Successful trade show exhibitions are those earning a quantifiable return on the investment. If you want that successful ROI, it requires lots of careful planning.
Front and center of that planning is the ]]>actual budget for the trade show]]>.
Too many first time exhibitors and even seasoned trade show veterans make the critical mistake of improper budgeting, simply because they do not plan out for all the variables that come with a trade show.
There is much more to a comprehensive trade show exhibit budget than you’d expect. In order to stay within budget and avoid the potential cost overruns, let’s take a closer look at some line items that must be considered in a well-planned trade show budget:
Space Rental: Where your booth is on the exhibition floor is important. Not only for visibility, but cost. Space varies in cost, based on both size, and location within the show. Review the trade show’s handbook or kit that is distributed by the show sponsor for these variable costs.
Trade Show Display: Based on the budget limits and the goals you have for the tradeshow and your marketing message, your exhibit designed should be carefully planned to maximize its impact on visitors.
Here are some other issues to consider with a trade show display:
If renting a tradeshow display, what is that expense to rent?
What is the purchase price?
Are there additional design costs?
Graphics design and production?
Shipping cases and other costs to get the display to your show?
Storage of your display?
Shipping: Transporting your trade show display is complex. It’s important to review the exhibitor’s kit to know the dates and deadlines for shipping to and from the show. Deciding on the size and type of trade show display becomes important in this part of the process. Things to think about are:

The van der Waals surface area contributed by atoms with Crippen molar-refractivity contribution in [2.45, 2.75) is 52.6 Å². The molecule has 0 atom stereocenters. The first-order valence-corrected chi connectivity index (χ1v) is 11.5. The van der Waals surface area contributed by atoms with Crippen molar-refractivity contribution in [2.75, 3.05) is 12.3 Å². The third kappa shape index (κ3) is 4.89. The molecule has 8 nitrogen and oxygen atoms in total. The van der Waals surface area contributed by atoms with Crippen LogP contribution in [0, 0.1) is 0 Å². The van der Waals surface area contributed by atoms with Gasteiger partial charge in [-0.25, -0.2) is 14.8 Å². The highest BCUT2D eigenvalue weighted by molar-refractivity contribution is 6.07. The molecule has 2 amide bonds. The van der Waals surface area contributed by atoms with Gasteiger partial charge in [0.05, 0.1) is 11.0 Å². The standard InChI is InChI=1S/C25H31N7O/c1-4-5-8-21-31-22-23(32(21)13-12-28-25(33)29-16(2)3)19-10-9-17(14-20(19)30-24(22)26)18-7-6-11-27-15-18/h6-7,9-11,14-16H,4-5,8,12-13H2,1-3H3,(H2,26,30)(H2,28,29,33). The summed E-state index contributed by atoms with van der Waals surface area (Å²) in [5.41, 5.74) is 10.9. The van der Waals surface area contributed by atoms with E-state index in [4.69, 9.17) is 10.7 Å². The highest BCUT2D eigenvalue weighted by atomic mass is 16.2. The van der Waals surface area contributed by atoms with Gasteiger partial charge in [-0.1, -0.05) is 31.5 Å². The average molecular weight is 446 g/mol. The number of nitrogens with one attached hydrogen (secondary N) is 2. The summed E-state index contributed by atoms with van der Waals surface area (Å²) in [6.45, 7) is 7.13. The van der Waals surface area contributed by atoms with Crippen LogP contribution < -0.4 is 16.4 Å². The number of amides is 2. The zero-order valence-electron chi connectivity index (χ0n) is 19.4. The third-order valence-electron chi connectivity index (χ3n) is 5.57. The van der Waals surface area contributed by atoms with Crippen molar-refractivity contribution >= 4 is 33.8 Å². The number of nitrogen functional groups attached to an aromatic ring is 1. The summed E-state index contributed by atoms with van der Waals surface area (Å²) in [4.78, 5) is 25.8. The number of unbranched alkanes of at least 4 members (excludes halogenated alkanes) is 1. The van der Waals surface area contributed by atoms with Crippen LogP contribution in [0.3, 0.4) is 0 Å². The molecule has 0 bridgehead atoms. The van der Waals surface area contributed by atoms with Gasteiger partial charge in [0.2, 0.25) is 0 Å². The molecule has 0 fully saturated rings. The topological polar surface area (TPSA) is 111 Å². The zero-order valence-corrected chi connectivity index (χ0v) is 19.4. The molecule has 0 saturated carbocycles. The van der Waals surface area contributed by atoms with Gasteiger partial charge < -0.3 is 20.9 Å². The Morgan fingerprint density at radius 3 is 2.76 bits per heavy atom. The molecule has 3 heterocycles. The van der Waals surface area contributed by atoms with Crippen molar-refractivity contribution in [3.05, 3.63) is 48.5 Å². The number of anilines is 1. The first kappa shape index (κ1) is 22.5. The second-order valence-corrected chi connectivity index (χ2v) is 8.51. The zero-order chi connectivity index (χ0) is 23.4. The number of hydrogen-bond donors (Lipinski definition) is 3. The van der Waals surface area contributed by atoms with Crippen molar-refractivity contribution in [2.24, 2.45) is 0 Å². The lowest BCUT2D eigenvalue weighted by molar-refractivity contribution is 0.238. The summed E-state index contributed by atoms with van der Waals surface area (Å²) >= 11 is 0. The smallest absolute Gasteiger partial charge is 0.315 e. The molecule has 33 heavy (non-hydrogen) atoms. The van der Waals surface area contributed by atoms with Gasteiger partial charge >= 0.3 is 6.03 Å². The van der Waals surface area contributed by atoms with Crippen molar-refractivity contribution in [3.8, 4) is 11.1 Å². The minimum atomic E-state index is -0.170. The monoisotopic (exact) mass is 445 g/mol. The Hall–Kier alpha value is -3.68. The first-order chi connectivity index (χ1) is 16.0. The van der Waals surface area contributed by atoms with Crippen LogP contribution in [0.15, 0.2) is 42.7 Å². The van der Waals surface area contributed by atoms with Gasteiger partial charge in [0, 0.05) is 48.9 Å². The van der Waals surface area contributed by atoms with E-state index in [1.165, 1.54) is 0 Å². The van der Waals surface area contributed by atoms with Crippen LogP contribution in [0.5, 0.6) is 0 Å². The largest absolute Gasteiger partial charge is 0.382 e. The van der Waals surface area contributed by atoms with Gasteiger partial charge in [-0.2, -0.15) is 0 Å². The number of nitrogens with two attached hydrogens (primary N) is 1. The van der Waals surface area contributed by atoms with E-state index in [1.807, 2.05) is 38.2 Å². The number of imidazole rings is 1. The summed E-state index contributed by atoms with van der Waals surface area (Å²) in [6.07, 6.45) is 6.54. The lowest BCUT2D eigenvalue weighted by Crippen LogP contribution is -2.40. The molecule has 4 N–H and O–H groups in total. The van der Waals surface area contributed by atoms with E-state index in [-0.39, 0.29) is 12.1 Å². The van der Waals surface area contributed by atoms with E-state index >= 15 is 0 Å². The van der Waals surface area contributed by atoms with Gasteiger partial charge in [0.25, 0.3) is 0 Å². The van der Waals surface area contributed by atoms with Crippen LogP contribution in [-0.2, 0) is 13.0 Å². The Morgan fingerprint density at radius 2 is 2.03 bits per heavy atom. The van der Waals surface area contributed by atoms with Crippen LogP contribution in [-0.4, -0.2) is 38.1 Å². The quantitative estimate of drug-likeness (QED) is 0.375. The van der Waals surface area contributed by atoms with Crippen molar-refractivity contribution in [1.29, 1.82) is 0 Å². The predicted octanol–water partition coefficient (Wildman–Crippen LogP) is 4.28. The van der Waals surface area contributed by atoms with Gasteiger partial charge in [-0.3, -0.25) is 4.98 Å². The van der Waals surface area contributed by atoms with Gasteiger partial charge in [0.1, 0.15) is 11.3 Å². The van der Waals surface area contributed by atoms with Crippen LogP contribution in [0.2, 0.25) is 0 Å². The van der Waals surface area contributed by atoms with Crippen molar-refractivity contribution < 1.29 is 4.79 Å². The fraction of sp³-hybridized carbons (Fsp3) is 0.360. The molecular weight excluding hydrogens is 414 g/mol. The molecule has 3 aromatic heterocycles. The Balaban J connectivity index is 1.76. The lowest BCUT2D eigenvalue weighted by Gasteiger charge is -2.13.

Ground shipping to the show or advance warehouse?
Ground shipping from the show?
Air or sea transport to and from the show?
Show to show shipping?
Staffing: It’s easy to forget one or more facets of staffing your trade show booth. These begin well in advance of the show, and extend to during and after the event. Things like:
Salaries (and bonuses) of employees/staffing?
Food and entertainment?
Promotional Expenses: Another vital aspect of the overall trade show plan is the marketing and promotion of the trade show event. The promotional marketing is a separate plan in itself, within the trade show master plan.
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Mailing list/email list rental?
Direct mail campaigns?
Giveaways during the show?
Becoming a speaker at the conference?
Lead gathering and fulfillment: This is usually done during and post-show. This is yet another expense that can be easily overlooked.
At the show/on-site services: Depending upon the sponsorship of the event, some of these costs could be covered with your entry fee into the show. Even so, it is a wise choice to budget for on-site services and contingencies.
Audio visual services?
First aid and tool kit?
Carpet rental and removal?
Computer equipment rental?
Plant or floral rental?
Utilities and telephone?
Setup and dismantle labor?
Supervisor travel expenses?
Miscellaneous or unexpected?
In review, this list of budgetary items is not comprehensive but highlights the fact that there are a lot of expenses to consider. Proper budget preparation for your exhibiting costs will give your company a clear expectation of costs that will be incurred and gauge what it will take for a projected return on your investment in order for it to be considered a successful trade show.